The Washington Post published a report that is highly critical of the security of patient information in the healthcare industry.
A year-long examination of cybersecurity by The Washington Post has found that health care is among the most vulnerable industries in the country, in part because it lags behind in addressing known problem
Avi Rubin a computer scientist and technical director of the Information Security Institute at Johns Hopkins University was quoted:
I have never seen an industry with more gaping security holes,” said Avi Rubin, “If our financial industry regarded security the way the health-care sector does, I would stuff my cash in a mattress under my bed.
John Halamka, a physician and Harvard University professor who is co-chairman of the HHS health information technology standards committee gave a more optimistic view:
Health-care industry is “not as good” as in other industries. But he added that the industry is aware of the problems and is scrambling to make improvements.
“It’s completely headed in the right direction,” he said.
The Department of Health and Human Services (HHS) encourages healthcare organizations to combine cultural, practical and technical solutions to protect patient information. They also point out that 2012 was a record year of enforcement and fines collected for failing to protect patient privacy and security.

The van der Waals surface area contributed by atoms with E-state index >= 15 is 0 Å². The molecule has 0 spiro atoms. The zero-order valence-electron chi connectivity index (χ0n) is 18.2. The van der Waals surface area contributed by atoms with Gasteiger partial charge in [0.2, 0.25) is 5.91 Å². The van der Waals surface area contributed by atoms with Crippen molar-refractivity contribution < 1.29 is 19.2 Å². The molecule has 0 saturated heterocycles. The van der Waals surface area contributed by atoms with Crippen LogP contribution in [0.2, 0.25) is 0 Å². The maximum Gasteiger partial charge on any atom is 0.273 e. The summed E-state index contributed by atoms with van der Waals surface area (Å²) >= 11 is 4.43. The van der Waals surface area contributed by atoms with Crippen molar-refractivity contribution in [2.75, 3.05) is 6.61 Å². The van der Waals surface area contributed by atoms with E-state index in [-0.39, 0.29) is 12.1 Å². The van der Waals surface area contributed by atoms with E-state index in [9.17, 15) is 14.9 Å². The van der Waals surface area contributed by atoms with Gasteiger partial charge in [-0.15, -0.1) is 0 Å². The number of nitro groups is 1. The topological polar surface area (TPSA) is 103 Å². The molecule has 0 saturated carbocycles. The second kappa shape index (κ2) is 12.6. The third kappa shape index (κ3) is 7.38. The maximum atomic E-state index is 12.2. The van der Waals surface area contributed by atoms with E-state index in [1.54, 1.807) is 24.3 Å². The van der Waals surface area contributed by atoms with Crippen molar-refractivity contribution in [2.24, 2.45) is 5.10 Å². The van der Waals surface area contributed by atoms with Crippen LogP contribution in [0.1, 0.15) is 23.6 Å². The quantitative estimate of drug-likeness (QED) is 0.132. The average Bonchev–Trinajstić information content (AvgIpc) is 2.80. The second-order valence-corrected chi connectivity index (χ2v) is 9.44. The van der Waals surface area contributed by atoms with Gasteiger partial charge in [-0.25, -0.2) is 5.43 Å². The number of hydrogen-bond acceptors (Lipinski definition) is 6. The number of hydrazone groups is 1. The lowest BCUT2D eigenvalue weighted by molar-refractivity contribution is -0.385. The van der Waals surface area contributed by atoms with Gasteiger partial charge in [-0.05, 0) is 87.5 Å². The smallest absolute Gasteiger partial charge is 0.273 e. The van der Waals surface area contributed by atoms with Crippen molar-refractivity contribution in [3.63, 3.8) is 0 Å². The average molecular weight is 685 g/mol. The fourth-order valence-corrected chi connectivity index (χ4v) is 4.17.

HHS officials said health-care providers must combine cultural, practical and technological solutions to defend against theft and hacking. The officials also said that they have ramped up enforcement efforts against organizations that failed to protect patient information.
“While there is always more work to do, we have reached record settlements against companies who violated privacy laws and sent a message to everyone that privacy violations will not be tolerated,” said Leon Rodriguez, director of the HHS Office for Civil Rights.
It seems that most people are aware of the security vulnerabilities to patient information but there is not a great deal of concern
The doctors and technicians I spoke with seemed mostly well aware that their systems are vulnerable,” said Rubin, who has previously found security problems in voting machines. He said that health care “is an industry with the least regard, understanding and respect for IT security of any I’ve seen, and they have some of the most personal and sensitive information of anyone.
The report is not surprising but it does show how widespread the lack of security is in the healthcare industry. The question that needs to be answered is when will organizations take security seriously and put their best efforts towards securing patient information and medical devices? Hopefully it will not take a security incident of epic proportions to wake up the healthcare industry.